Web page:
On March 24, 2023, shortly after 8 p.m., a tornado hit the small community of Rolling Fork in rural Mississippi. With winds of 197 mph, the tornado was just 3 mph shy of an EF5.

During the catastrophe, 14 people were killed, and numerous members of the community experienced injuries. 

Two Bank of Anguilla employees were among the injured. “One of these employees sustained serious injuries,” says Andy Anderson, president and CEO of the $190 million-asset community bank. 

Sixteen of the bank’s 32 employees had damage to their homes, two of which were destroyed completely. Six employees had heavy damage to their homes, which will require extensive work. Six months later, eight of the bank’s employees remained without homes.

Anderson himself was home when the tornado hit. After seeing to his wife’s safety, he ran around opening doors to equalize the pressure. That’s when, through flashes of lightning, he saw the tornado a few hundred yards away.

“Our house shook,” he says. “A lot of debris hit our house, and some actually came into the house.” 

In Rolling Fork, early estimates of the damage included 251 completely destroyed homes. In terms of local businesses, 32 were devastated—alongside three that experienced major damage and nine with minor. Despite this already massive scale of damage, Anderson believes the early estimates are understated by as much as 10% to 20%.

Bank of Anguilla itself sustained damage as well, going a week without power and longer without water. Even now, the bank has a tarp instead of a roof. But despite everything it has faced, the community bank and its staff remained steadfast.

“All employees who were available volunteered each day, clearing debris or working in the disaster distribution center.”
—Andy Anderson, Bank of Anguilla

Coming to the Community’s Rescue

As the only bank within the counties of Sharkey and Issaquena, Bank of Anguilla took on a pivotal role. The Federal Home Loan Bank of Dallas, through the Bank of Anguilla, has given $1,272,758 in grants to small businesses in Rolling Fork to help them recover. 

Bank of Anguilla was also instrumental in taking donations for the local Baptist church, which led the donation drive for the town. In addition, since Rolling Fork’s post office was destroyed, the bank collected numerous donations at its main office in Anguilla.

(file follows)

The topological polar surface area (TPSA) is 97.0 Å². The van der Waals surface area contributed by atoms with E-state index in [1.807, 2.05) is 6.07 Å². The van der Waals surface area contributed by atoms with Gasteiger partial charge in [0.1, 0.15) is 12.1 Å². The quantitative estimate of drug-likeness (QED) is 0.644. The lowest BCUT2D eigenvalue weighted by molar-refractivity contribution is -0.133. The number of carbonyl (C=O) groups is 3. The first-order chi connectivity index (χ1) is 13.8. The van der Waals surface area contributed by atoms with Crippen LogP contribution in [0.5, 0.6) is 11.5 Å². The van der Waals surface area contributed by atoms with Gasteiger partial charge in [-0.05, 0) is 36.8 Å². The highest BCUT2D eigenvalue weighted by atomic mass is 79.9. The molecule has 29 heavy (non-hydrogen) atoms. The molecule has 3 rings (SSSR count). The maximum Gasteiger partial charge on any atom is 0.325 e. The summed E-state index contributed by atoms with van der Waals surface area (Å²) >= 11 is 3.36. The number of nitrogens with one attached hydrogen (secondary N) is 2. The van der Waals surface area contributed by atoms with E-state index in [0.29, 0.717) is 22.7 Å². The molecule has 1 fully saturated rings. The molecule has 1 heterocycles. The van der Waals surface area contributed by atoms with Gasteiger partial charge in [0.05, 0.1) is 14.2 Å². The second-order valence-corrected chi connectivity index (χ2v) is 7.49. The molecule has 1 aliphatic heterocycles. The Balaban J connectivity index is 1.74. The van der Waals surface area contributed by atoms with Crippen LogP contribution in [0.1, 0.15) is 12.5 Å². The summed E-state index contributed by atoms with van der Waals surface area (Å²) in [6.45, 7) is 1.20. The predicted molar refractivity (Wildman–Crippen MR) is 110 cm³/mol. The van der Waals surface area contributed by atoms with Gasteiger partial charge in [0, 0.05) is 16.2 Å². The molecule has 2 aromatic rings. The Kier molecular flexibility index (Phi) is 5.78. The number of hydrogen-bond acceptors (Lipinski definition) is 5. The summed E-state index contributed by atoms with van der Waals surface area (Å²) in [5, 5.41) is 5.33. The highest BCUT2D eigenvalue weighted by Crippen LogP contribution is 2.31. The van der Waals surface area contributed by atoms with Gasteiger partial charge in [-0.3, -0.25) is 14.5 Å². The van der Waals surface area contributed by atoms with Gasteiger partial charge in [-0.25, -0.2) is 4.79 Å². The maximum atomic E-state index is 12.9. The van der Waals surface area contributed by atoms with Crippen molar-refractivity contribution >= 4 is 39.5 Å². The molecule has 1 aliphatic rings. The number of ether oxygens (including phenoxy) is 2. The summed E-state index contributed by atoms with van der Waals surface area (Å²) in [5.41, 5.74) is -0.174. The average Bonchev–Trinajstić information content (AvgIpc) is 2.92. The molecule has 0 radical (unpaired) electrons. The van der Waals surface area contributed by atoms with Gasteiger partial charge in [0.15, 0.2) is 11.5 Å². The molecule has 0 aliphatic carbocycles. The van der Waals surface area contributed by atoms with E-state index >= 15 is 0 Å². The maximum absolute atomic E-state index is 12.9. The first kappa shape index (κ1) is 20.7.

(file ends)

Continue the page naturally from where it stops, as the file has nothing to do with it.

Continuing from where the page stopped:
The Red Cross and Samaritans Purse met with survivors within the bank’s lobby in Rolling Fork. “At one point, there were over 300 people displaced in hotels and motels, which does not include all of the people living with relatives, in deer camps or vacant housing in the county,” Anderson says.  

Bank employees themselves also helped in more direct ways. “All employees who were available volunteered each day, clearing debris or working in the disaster distribution center,” says Anderson. “We cooked for the town and hosted people cooking in our parking lot, as there were hundreds of workers in town and very little to no dining options available much of the time for these workers or the inhabitants of the town.”

Planning for the Future

One thing Anderson has learned from this devastation is that community banks in rural areas need to not only have disaster recovery plans for their banks, but also for their communities. So Bank of Anguilla set up its own disaster account to provide financial assistance for relief efforts.

“Progress is very slow,” says Anderson. “Some rebuilding has begun. However, being an hour to an hour and a half away from any ‘major’ towns or cities makes it difficult to get contractors to come in.”

Despite this, Bank of Anguilla is putting its best foot forward. The community bank has begun collaborating with local organizations to build new houses while also addressing the mental health impact that such devastation has on the community. In due time, its efforts will surely make a difference.

The Damage in Numbers

251 homes were completely destroyed.

76 homes sustained major damage and are currently uninhabitable, with extensive repair required.

32 businesses were completely destroyed.